§  Could I be wrong about the situation? What am I missing?(See if you can construct at least two possible scenarios where the coachee's point of view on this is more valid than yours.)

§  What potential, ability and wisdom do I see in this person? What can s/he become? Why am I drawn to coach him/her?

 

 

7. Leading Questions

      Leading questions are ones that subtly point the coachee to a certain answer: the one the coach (knowingly or unknowingly) wants. While rhetorical are blatantly biased, with leading questions you may not even realize you've skewed the conversation toward a "right" answer. What response do you think the coach wants to the following questions?

 

§  "How would you describe that feeling: sad?"

§  "We've spent a fair amount of time processing this over the last several weeks: are you ready to make a decision on that now?

§  "Do you want to stay with this organization you've invested so much in?"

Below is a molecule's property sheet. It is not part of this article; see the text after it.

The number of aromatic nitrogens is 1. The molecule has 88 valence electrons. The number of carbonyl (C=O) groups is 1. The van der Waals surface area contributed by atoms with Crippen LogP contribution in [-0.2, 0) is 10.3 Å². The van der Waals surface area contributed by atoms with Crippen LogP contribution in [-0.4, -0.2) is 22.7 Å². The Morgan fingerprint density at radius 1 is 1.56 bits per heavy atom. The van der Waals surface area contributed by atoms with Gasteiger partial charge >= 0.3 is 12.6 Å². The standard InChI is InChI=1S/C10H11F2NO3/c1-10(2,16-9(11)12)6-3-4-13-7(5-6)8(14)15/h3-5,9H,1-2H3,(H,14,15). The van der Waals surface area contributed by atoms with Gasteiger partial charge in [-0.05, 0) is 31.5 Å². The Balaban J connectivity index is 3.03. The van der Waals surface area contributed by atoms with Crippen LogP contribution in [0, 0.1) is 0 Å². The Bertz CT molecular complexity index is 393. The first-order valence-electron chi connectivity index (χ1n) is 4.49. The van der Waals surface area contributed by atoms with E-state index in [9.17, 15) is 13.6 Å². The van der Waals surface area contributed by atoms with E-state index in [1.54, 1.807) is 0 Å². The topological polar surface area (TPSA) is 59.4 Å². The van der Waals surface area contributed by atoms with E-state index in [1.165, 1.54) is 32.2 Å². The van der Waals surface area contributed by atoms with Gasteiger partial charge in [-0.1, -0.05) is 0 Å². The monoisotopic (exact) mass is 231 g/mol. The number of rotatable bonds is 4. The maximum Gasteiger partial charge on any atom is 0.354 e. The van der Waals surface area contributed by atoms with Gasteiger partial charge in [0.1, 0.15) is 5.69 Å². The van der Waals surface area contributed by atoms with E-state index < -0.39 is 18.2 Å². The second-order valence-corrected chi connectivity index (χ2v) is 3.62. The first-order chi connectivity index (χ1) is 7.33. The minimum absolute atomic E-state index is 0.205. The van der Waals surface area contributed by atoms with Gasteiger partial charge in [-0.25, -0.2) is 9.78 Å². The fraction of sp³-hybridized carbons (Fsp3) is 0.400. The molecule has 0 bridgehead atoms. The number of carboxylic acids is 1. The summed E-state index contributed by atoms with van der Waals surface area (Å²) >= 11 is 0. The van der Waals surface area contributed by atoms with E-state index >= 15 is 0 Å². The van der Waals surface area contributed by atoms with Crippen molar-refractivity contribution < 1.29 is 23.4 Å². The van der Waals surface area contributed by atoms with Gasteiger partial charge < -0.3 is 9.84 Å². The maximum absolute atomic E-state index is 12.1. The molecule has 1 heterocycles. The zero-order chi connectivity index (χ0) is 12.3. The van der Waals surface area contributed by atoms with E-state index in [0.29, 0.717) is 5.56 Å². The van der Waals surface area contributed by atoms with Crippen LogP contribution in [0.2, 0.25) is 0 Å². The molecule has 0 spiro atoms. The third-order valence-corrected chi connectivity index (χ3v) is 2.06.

§  "It seems like this option would feel good today, but the other would give lasting satisfaction: which one do you want?"

 

Solution: Multiple Options, Or the Opposite

      One great way to make leading questions more open is to offer multiple solutions. If you catch yourself asking a leading question (like, "Name that emotion: are you disappointed?"), just add several more options on the end: "…are you disappointed, excited, upset, or what?" With multiple options, the coachee has to choose how to respond, instead of just assenting to your idea.

      Another excellent technique is one I call "Or the Opposite". If you realize you've just asked a leading question (i.e. "If you take this new position, will it take time and energy away from your family?") just add an "or", and then ask the opposite question: "…Or will this open up doors to get you the kind of family time you truly want?"